Winter covers the mountain world of the Kootenays under a thick layer of snow. Snow provides the basis of the hydraulic cycle on which all life forms depend.
Quite often the snow stays on the northern slopes all year and becomes the water source to feed lakes and streams without interruption.
Forming glass clear creeks the water finds its way into the valleys. In small brooks it springs though alpine meadows, it comes to a halt in beautiful quiet mountain lakes, it rushes down though steep gorges, form giant water falls, and cuts deep canyons out of the rocky slopes before coming to a slow flow in deep lakes and wider rivers.
In different altitudes water creates different biotopes inhabited by different species. All systems are characterized by the same fragile balance. Only intact water flow and water quality guarantee that the many lower animals, insects, amphibians, reptiles, fishes, birds and mammals up to humans can life in a healthy food chain with each other.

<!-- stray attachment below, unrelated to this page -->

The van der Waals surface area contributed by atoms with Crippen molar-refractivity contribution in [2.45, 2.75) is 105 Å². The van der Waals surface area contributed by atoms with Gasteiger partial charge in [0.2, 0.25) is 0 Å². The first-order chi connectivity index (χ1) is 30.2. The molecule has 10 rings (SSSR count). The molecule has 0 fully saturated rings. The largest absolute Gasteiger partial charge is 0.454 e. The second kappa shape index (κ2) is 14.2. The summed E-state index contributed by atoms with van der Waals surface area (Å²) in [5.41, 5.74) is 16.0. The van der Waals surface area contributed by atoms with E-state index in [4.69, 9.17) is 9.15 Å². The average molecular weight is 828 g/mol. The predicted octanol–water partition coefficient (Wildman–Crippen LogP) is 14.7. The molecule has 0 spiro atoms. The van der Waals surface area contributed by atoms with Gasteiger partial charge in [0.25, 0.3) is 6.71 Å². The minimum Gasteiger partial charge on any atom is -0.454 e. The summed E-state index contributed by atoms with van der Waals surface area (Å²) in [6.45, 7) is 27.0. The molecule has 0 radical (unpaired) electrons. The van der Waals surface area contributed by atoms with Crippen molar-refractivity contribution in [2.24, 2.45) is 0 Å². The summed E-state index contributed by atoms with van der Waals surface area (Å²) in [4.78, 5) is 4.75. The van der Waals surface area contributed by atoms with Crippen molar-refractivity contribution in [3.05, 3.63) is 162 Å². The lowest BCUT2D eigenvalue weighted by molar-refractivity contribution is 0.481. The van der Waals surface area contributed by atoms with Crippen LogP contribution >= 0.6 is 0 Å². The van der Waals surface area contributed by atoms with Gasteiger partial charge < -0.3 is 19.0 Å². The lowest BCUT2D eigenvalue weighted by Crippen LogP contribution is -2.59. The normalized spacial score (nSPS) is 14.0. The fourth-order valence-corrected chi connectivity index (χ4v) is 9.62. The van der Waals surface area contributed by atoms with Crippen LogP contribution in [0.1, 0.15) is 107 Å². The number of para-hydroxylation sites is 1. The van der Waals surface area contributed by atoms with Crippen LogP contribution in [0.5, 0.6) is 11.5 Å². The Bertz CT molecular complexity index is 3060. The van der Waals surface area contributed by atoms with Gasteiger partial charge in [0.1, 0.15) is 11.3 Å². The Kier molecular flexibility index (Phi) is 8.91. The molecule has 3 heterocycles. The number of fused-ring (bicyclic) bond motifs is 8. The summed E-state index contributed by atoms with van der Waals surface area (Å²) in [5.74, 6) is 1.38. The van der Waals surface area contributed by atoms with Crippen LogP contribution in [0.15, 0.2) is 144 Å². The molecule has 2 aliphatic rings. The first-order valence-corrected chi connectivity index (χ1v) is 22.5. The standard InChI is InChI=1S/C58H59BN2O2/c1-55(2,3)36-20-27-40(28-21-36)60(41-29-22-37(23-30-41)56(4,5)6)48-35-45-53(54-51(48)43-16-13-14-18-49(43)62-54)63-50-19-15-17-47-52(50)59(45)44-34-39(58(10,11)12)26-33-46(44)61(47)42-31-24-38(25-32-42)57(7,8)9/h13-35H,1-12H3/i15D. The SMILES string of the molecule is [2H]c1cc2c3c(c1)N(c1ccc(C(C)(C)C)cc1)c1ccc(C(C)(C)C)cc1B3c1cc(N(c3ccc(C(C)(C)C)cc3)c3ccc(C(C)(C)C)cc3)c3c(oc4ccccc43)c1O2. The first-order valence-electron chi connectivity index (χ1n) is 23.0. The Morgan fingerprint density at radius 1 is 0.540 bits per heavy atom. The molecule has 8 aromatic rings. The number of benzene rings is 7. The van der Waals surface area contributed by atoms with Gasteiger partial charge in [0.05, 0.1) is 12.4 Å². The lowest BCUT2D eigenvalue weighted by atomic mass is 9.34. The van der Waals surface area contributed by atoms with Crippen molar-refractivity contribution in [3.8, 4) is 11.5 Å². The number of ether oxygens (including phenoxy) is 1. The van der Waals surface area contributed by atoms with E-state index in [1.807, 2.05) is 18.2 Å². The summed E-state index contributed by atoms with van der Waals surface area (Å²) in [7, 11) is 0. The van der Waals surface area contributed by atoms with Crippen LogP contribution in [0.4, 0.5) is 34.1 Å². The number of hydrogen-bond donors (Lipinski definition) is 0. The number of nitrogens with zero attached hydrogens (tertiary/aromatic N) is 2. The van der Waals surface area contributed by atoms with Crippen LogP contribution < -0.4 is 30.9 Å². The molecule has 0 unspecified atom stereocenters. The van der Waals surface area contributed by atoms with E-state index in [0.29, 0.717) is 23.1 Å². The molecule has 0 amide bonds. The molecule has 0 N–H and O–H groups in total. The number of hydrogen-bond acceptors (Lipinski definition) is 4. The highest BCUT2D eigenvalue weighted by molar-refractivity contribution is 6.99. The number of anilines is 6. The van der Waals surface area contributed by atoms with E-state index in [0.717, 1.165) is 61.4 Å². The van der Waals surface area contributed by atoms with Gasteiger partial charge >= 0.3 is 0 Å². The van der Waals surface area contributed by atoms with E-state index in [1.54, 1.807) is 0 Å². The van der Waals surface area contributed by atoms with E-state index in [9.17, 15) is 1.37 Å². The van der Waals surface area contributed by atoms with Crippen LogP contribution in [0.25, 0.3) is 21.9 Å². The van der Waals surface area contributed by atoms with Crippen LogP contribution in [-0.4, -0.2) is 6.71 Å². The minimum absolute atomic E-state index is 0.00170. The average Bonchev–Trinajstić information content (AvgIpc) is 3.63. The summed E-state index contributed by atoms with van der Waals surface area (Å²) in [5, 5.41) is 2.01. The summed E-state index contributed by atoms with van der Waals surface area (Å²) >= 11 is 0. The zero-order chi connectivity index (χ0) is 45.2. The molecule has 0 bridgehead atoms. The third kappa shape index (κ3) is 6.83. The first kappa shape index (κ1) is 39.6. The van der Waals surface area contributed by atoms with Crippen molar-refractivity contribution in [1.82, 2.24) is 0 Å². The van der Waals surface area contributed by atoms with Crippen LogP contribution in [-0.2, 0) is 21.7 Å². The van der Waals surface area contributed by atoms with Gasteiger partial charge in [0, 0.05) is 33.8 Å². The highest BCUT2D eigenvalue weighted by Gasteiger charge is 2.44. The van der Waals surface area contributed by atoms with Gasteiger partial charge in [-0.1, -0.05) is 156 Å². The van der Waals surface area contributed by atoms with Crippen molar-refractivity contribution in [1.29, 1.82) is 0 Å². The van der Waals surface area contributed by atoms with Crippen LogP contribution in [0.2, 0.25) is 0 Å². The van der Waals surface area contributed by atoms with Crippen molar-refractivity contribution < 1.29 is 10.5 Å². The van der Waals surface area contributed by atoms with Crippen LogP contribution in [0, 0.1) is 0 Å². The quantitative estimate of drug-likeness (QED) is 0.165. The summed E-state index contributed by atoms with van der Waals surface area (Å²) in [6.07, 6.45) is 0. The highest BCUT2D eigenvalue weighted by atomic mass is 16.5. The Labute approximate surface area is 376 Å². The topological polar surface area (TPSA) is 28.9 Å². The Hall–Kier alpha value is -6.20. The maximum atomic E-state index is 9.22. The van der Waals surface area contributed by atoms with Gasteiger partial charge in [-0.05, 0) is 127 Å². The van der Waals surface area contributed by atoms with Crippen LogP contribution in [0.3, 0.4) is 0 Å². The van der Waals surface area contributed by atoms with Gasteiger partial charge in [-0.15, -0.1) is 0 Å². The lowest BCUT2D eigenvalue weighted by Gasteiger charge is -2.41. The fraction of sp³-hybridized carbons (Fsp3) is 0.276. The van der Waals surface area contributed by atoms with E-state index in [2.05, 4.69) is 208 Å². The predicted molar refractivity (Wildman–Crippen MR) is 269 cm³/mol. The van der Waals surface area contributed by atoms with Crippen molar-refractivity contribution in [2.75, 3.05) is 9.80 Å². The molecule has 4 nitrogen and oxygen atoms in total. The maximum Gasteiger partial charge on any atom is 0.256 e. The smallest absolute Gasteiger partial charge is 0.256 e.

The circular water pond at Hoder Creek and the out flowing shallow head run of the creek with its gavel bottom provides spawning grounds for the red listed bull trout.
The largest river in the Kootenays is the Columbia River. Hydroelectric dams, more than 150 alone on the USA side, block the great Pacific salmon from returning into the local Streams and creeks of the Columbia basin.
The lakes of the Kootenays are inhabited by Kokanee salmon. These are landlocked and permanent in freshwater living smaller relatives of the sea wandering large Sockeye salmon. Shallow spawning grounds for Kokanees have been built at Kokanee Park near Nelson and in Meadow Creek. Here spectators can watch their impressive spawning ritual.
In the water landscape close by of Haus lemon Creek and Haus Beaver Castle visitors can discover the abundance of creatures which inhabit the biotope right at our back door.
To Photo Gallery